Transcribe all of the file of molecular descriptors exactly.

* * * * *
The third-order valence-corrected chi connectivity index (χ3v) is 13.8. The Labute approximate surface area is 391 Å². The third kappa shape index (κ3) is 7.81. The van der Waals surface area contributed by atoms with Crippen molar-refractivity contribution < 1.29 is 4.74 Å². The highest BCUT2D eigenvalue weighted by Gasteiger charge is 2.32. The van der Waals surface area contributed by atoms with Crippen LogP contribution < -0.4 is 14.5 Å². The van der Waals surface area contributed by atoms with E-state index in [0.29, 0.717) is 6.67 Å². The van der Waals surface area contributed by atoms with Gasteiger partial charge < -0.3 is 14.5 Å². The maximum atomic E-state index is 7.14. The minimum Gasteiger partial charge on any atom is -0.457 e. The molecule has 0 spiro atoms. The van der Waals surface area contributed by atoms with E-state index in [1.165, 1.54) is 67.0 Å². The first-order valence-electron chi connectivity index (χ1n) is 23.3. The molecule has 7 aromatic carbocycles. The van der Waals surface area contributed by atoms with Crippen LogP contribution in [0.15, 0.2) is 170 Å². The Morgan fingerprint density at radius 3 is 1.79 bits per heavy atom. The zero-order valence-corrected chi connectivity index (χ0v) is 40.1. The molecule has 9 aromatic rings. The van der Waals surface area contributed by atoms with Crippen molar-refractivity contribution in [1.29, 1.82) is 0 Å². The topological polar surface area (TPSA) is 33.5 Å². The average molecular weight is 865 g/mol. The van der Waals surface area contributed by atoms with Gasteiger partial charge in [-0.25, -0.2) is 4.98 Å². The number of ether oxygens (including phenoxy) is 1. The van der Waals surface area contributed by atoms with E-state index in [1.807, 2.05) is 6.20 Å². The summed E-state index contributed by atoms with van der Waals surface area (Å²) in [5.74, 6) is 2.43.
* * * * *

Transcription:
The third-order valence-corrected chi connectivity index (χ3v) is 13.8. The Labute approximate surface area is 391 Å². The third kappa shape index (κ3) is 7.81. The van der Waals surface area contributed by atoms with Crippen molar-refractivity contribution < 1.29 is 4.74 Å². The highest BCUT2D eigenvalue weighted by Gasteiger charge is 2.32. The van der Waals surface area contributed by atoms with Crippen LogP contribution < -0.4 is 14.5 Å². The van der Waals surface area contributed by atoms with E-state index in [0.29, 0.717) is 6.67 Å². The van der Waals surface area contributed by atoms with Gasteiger partial charge < -0.3 is 14.5 Å². The maximum atomic E-state index is 7.14. The minimum Gasteiger partial charge on any atom is -0.457 e. The molecule has 0 spiro atoms. The van der Waals surface area contributed by atoms with E-state index in [1.165, 1.54) is 67.0 Å². The first-order valence-electron chi connectivity index (χ1n) is 23.3. The molecule has 7 aromatic carbocycles. The van der Waals surface area contributed by atoms with Crippen LogP contribution in [0.15, 0.2) is 170 Å². The Morgan fingerprint density at radius 3 is 1.79 bits per heavy atom. The zero-order valence-corrected chi connectivity index (χ0v) is 40.1. The molecule has 9 aromatic rings. The van der Waals surface area contributed by atoms with Crippen molar-refractivity contribution in [1.29, 1.82) is 0 Å². The topological polar surface area (TPSA) is 33.5 Å². The average molecular weight is 865 g/mol. The van der Waals surface area contributed by atoms with Gasteiger partial charge in [-0.25, -0.2) is 4.98 Å². The number of ether oxygens (including phenoxy) is 1. The van der Waals surface area contributed by atoms with E-state index in [1.807, 2.05) is 6.20 Å². The summed E-state index contributed by atoms with van der Waals surface area (Å²) in [5.74, 6) is 2.43.